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Nettles can engulf borders and rough ground in a short space of time, competing with garden plants for water and nutrition and giving an uncared-for look. Control of pernicious weeds such as nettles is challenging, but possible.
Perennial nettles (Urtica dioica) and the annual nettle (Urtica urens) are usually considered to be weeds, although if you have the space to leave some, they can be an excellent source of food and habitat for butterflies such as the red admiral, peacock and small tortoiseshell.
Nettles are hardy perennials that form large clumps up to 1.2m (4ft) in height.
Unlike deadnettles (Lamium), stinging nettles (Urtica) have stinging hairs that make them quickly apparent to the gardener when weeding. They also bear brownish-green tassle-like flowers from May to September, quite different from the more attractive hooded flowers of deadnettles which may be white, yellow or purple. Male and female flowers are on separate plants.
The perennial stinging nettle (Urtica dioica) is a perennial, herbaceous plant with creeping roots. It is perhaps most troublesome in loose, newly cultivated soil, especially where phosphate levels are high. The creeping surface stems can extend for some considerable distance, rooting at the nodes and producing aerial shoots.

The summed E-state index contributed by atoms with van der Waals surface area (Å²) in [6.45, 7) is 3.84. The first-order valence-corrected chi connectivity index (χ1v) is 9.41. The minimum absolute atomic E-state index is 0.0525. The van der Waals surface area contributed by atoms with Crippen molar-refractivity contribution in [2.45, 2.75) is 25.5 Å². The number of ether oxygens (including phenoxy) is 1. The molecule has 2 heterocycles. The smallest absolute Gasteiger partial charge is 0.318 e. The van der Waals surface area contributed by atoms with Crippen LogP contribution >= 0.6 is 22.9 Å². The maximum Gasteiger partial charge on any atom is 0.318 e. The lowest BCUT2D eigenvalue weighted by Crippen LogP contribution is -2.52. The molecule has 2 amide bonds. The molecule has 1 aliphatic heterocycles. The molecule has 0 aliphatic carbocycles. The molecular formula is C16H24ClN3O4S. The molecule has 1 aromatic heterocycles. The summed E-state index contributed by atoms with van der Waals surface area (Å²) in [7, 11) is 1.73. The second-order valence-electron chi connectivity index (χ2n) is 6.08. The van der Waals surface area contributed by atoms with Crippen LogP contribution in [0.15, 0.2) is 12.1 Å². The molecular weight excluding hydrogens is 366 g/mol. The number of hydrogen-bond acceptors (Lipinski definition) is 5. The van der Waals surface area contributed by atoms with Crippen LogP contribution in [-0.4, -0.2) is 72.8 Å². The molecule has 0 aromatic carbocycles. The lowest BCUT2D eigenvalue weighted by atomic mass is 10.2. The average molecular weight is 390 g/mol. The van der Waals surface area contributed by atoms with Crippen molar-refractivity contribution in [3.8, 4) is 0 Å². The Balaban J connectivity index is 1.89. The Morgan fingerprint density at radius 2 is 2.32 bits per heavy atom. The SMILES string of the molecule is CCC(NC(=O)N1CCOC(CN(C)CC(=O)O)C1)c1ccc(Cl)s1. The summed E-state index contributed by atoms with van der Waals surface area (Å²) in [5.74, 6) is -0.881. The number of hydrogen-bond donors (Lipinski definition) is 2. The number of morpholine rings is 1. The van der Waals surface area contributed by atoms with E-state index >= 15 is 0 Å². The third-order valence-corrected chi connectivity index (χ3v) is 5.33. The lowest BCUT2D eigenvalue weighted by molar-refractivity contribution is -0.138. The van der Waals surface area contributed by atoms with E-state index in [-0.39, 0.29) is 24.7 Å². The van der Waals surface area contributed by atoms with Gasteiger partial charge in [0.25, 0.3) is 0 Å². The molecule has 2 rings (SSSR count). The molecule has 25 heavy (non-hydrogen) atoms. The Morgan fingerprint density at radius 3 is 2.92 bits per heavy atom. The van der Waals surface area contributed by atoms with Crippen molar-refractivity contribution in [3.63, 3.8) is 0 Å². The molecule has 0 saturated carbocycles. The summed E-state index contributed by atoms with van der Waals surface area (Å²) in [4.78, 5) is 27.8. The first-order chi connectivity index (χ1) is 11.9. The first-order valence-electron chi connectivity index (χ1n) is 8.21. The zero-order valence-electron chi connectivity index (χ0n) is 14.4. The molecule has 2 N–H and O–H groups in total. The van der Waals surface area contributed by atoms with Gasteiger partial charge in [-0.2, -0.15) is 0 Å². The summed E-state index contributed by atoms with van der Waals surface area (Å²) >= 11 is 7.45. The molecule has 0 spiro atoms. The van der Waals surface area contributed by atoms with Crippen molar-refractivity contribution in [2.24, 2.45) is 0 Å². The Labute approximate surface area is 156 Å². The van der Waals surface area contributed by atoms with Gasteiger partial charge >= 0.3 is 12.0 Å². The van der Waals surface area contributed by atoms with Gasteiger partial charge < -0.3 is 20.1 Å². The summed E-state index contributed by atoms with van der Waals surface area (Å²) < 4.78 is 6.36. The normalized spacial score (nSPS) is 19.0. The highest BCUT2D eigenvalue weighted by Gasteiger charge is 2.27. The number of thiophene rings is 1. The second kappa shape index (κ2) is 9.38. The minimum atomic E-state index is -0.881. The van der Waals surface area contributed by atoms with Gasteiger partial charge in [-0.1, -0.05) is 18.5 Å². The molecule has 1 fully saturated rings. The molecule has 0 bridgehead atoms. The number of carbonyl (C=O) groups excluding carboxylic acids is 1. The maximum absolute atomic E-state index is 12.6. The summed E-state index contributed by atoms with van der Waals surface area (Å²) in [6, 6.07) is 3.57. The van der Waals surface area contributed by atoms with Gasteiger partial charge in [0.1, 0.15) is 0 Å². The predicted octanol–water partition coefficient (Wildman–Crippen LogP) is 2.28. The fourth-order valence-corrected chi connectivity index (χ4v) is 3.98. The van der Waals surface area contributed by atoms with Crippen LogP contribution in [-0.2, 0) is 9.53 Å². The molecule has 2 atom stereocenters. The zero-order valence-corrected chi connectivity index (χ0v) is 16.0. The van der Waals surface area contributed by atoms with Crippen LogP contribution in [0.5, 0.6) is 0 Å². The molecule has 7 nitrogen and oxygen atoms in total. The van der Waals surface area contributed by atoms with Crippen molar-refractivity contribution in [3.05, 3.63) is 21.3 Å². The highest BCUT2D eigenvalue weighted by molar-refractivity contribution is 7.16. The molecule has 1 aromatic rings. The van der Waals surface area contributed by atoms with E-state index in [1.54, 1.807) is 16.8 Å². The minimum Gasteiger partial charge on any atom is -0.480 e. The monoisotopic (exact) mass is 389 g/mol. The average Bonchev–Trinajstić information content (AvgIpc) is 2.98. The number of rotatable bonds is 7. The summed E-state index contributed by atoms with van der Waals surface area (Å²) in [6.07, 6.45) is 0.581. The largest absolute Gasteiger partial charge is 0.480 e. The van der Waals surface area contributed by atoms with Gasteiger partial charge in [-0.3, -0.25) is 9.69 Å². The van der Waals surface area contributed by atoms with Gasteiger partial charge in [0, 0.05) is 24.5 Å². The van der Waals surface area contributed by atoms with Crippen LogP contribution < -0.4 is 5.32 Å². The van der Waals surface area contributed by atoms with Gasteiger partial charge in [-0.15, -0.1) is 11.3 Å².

The annual nettle does not have long-lasting roots, but does produce very large numbers of seeds from an early age. Like its perennial realtives, it relishes fertile soils rich in organic matter and is a serious weed in vegetable gardens.
Nettles are very tolerant of extreme climatic conditions, germinating readily from seeds. Individual plants or clumps are either male or female and when both sexes are growing close together female plants produce large numbers of seeds.
The best time to apply weedkillers to nettles is when they are in vigorous growth, but have not yet flowered. Digging up the plants can be done at any time of year. They can be controlled using non-chemical or chemical methods.
Inclusion of a weedkiller product does not indicate a recommendation or endorsement by the RHS. It is a list of products currently available to the home gardener.
Chemicals: using a sprayer
Chemicals: using safely and effectively
Chemicals: using spot and broad-scale weedkillers
Weeds: non-chemical control
Brambles and other woody weeds
RHS video: weed control
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The Royal Horticultural Society is the UK’s leading gardening charity. We aim to enrich everyone’s life through plants, and make the UK a greener and more beautiful place.